LINGUIST List 2.177

Sunday, 28 Apr 1991

Disc: Banned Languages

Editor for this issue: <>


  1. , Breton
  2. Michael Gasser, Ethiopia
  3. , Re: Gaelic
  4. "Hi, 'lo", Re: Breton

Message 1: Breton

Date: Fri, 26 Apr 91 09:53:00 PDT
From: <>
Subject: Breton
Michael Katz correctly pointed out that Breton names were once banned in 
Brittany. In fact, Brittany has suffered from a long history of official
government hostility directed at both the culture and the language. I did
some field work on the Tregor dialect near Lannion, where Breton still has
a relatively strong foothold (such as it is). Some of the farmers described
the abuse they had taken in school when caught speaking the language. One of
the favorite games was the "potato". A child became "the potato", and had
to carry around a potato, when caught speaking Breton. The potato was passed
on when another child was caught. The greatest shame was to be left holding 
the potato at the end of the day. These old men still remembered and chuckled
sadly over the injustice of it.

I recently visited Lannion in October and got to see a new Breton school for
children. There were dozens of children playing in the yard and speaking
Breton. Ten years ago, my nationalist friend pointed out with pride, you
could count the number of Breton-speaking children on the fingers of one hand.
And all such children belonged to politically active parents. Many of these
children were from fairly apolitical families who wanted to convey their
cultural heritage. This change in atmosphere is probably due to the political
change that came in with Mitterand.

Nevertheless, I do not think that the biggest detriment to Breton has been
political. There is the hard fact that speaking Breton does very little to
improve economic survival. People have a critical need to know French, and
my nationalist friend was himself facing the fact that he was being required
to learn English as a condition of employment in Alcatel, the international
phone company. So he was in a real situation--his heart was in Breton, his
head in French, and his future in English!
 Rick Wojcik (
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Message 2: Ethiopia

Date: Fri, 26 Apr 91 09:55:50 PDT
From: Michael Gasser <gasserbend.UCSD.EDU>
Subject: Ethiopia
In Ethiopia prior to the 1974 revolution it was essentially
impossible (illegal?) to publish in any Ethiopian language other
than Amharic and Tigrinya. That's some 70 languages which were in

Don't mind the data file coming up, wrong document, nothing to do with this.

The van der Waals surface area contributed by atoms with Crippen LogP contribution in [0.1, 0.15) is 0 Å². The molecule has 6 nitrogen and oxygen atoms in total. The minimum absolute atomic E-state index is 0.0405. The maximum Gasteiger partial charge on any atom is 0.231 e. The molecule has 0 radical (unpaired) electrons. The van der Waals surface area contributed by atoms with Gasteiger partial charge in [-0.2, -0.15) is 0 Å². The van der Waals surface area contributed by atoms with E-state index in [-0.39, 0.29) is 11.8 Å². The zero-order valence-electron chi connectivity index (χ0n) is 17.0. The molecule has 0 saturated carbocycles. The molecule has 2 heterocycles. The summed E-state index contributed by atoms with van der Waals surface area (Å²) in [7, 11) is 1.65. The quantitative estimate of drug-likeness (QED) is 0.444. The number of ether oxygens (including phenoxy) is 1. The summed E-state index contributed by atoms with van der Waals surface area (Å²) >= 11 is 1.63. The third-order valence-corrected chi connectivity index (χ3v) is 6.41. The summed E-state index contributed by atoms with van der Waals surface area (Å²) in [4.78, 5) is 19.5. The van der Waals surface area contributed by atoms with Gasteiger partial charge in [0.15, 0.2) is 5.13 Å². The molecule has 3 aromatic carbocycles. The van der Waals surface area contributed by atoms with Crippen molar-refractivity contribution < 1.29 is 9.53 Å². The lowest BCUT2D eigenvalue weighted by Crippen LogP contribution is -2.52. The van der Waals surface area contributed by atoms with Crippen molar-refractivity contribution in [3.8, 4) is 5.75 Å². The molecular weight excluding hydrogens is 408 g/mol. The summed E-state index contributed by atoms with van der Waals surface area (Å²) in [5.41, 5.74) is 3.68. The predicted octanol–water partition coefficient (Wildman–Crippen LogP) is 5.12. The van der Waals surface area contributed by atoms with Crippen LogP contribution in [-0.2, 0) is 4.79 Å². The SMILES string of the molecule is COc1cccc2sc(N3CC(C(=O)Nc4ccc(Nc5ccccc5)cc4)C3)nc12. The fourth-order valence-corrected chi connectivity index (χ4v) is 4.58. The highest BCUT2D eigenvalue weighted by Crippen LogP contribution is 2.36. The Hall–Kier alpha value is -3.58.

effect prevented from developing any written literature or even an
orthography. Most striking of all was the case of Oromo, a language
spoken by probably more people than the official national language
Amharic, at that time by perhaps 10 million. There also were no
radio broadcasts in these languages, and education through the sixth
grade was conducted entirely in Amharic (except in Eritrea, where I
believe Tigrinya was used). Language policy has changed considerably
since the revolution, though I'm not clear on the details. I understand
there are now both newspapers and radio broadcasts in at least Oromo.

Michael Gasser
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Message 3: Re: Gaelic

Date: Fri, 26 Apr 1991 12:52:00 -0400
From: <SoutherlandUNCAMULT.BITNET>
Subject: Re: Gaelic
Re: Banned Languages Further to the problems of Scots Gaelic: the
sorry story of the enforced demise of the Gaidhealtachd
(Gaelic-speaking area of Scotland) is very fully told in Charles W. J.
Withers. 1984. *Gaelic in Scotland 1698-1981*. The Geographical
History of a Language. Edinburgh: John Donald Publishers Ltd. The
book briefly treats the period prior to the 17th century and then
recounts in copious detail measures taken by various regimes/churches to
reduce the numbers of Gaelic-speakers in the country to their present
tiny total.
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Message 4: Re: Breton

Date: Sat, 27 Apr 1991 17:31 EST
From: "Hi, 'lo" <>
Subject: Re: Breton
In response to Michael Kac's comment on the forbidding of Breton names in
France, my understanding of the French situation is that names must all come
from a common list, originally composed of saints' names. Perhaps if there
were a Breton saint,....

[End Linguist List, Vol. 2, No. 177]
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